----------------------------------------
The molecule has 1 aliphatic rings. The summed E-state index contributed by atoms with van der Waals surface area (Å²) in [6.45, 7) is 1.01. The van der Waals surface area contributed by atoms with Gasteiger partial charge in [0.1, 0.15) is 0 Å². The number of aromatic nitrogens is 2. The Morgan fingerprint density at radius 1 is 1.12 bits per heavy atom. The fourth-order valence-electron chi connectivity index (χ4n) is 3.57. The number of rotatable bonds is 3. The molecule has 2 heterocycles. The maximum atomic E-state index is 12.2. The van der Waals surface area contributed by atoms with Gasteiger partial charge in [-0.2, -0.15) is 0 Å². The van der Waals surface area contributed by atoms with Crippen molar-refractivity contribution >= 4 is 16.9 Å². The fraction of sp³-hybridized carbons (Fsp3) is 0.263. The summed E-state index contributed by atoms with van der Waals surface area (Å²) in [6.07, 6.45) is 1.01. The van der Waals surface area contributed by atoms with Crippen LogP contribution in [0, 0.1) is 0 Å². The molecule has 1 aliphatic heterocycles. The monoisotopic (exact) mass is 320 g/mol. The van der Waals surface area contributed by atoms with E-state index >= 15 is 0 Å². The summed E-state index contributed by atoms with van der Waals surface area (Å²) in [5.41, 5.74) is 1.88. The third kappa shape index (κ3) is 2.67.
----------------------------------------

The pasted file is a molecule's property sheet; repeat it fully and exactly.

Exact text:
The molecule has 1 aliphatic rings. The summed E-state index contributed by atoms with van der Waals surface area (Å²) in [6.45, 7) is 1.01. The van der Waals surface area contributed by atoms with Gasteiger partial charge in [0.1, 0.15) is 0 Å². The number of aromatic nitrogens is 2. The Morgan fingerprint density at radius 1 is 1.12 bits per heavy atom. The fourth-order valence-electron chi connectivity index (χ4n) is 3.57. The number of rotatable bonds is 3. The molecule has 2 heterocycles. The maximum atomic E-state index is 12.2. The van der Waals surface area contributed by atoms with Gasteiger partial charge in [-0.2, -0.15) is 0 Å². The van der Waals surface area contributed by atoms with Crippen molar-refractivity contribution >= 4 is 16.9 Å². The fraction of sp³-hybridized carbons (Fsp3) is 0.263. The summed E-state index contributed by atoms with van der Waals surface area (Å²) in [6.07, 6.45) is 1.01. The van der Waals surface area contributed by atoms with Crippen LogP contribution in [0, 0.1) is 0 Å². The molecule has 1 aliphatic heterocycles. The monoisotopic (exact) mass is 320 g/mol. The van der Waals surface area contributed by atoms with E-state index >= 15 is 0 Å². The summed E-state index contributed by atoms with van der Waals surface area (Å²) in [5.41, 5.74) is 1.88. The third kappa shape index (κ3) is 2.67.